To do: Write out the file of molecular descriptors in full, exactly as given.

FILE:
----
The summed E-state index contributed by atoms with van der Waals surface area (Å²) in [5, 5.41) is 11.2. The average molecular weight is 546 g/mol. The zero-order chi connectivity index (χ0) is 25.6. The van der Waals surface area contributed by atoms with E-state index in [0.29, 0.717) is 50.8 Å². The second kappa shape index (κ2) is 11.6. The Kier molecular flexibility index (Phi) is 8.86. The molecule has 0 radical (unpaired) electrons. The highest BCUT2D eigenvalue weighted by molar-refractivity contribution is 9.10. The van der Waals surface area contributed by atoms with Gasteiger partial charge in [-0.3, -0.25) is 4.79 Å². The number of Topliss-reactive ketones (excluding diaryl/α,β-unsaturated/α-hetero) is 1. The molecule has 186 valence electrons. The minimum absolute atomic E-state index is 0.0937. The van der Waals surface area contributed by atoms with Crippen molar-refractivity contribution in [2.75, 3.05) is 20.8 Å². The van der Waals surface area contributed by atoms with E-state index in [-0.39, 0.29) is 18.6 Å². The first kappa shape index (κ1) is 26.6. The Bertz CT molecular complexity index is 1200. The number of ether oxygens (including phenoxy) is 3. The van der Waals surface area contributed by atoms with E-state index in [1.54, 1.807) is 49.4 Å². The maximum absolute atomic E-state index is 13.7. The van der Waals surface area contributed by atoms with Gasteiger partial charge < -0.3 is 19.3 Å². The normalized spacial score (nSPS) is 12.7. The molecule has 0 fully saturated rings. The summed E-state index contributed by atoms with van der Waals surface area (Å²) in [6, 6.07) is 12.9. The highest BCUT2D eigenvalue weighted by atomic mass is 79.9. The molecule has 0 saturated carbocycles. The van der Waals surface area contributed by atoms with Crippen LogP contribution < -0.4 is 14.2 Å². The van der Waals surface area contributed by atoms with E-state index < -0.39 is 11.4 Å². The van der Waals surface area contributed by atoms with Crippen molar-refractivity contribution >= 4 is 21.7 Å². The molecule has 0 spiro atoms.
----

The summed E-state index contributed by atoms with van der Waals surface area (Å²) in [5, 5.41) is 11.2. The average molecular weight is 546 g/mol. The zero-order chi connectivity index (χ0) is 25.6. The van der Waals surface area contributed by atoms with E-state index in [0.29, 0.717) is 50.8 Å². The second kappa shape index (κ2) is 11.6. The Kier molecular flexibility index (Phi) is 8.86. The molecule has 0 radical (unpaired) electrons. The highest BCUT2D eigenvalue weighted by molar-refractivity contribution is 9.10. The van der Waals surface area contributed by atoms with Gasteiger partial charge in [-0.3, -0.25) is 4.79 Å². The number of Topliss-reactive ketones (excluding diaryl/α,β-unsaturated/α-hetero) is 1. The molecule has 186 valence electrons. The minimum absolute atomic E-state index is 0.0937. The van der Waals surface area contributed by atoms with Crippen molar-refractivity contribution in [2.75, 3.05) is 20.8 Å². The van der Waals surface area contributed by atoms with E-state index in [-0.39, 0.29) is 18.6 Å². The first kappa shape index (κ1) is 26.6. The Bertz CT molecular complexity index is 1200. The number of ether oxygens (including phenoxy) is 3. The van der Waals surface area contributed by atoms with E-state index in [1.54, 1.807) is 49.4 Å². The maximum absolute atomic E-state index is 13.7. The van der Waals surface area contributed by atoms with Gasteiger partial charge < -0.3 is 19.3 Å². The normalized spacial score (nSPS) is 12.7. The molecule has 0 fully saturated rings. The summed E-state index contributed by atoms with van der Waals surface area (Å²) in [6, 6.07) is 12.9. The highest BCUT2D eigenvalue weighted by atomic mass is 79.9. The molecule has 0 saturated carbocycles. The van der Waals surface area contributed by atoms with Crippen LogP contribution < -0.4 is 14.2 Å². The van der Waals surface area contributed by atoms with E-state index < -0.39 is 11.4 Å². The van der Waals surface area contributed by atoms with Crippen molar-refractivity contribution >= 4 is 21.7 Å². The molecule has 0 spiro atoms.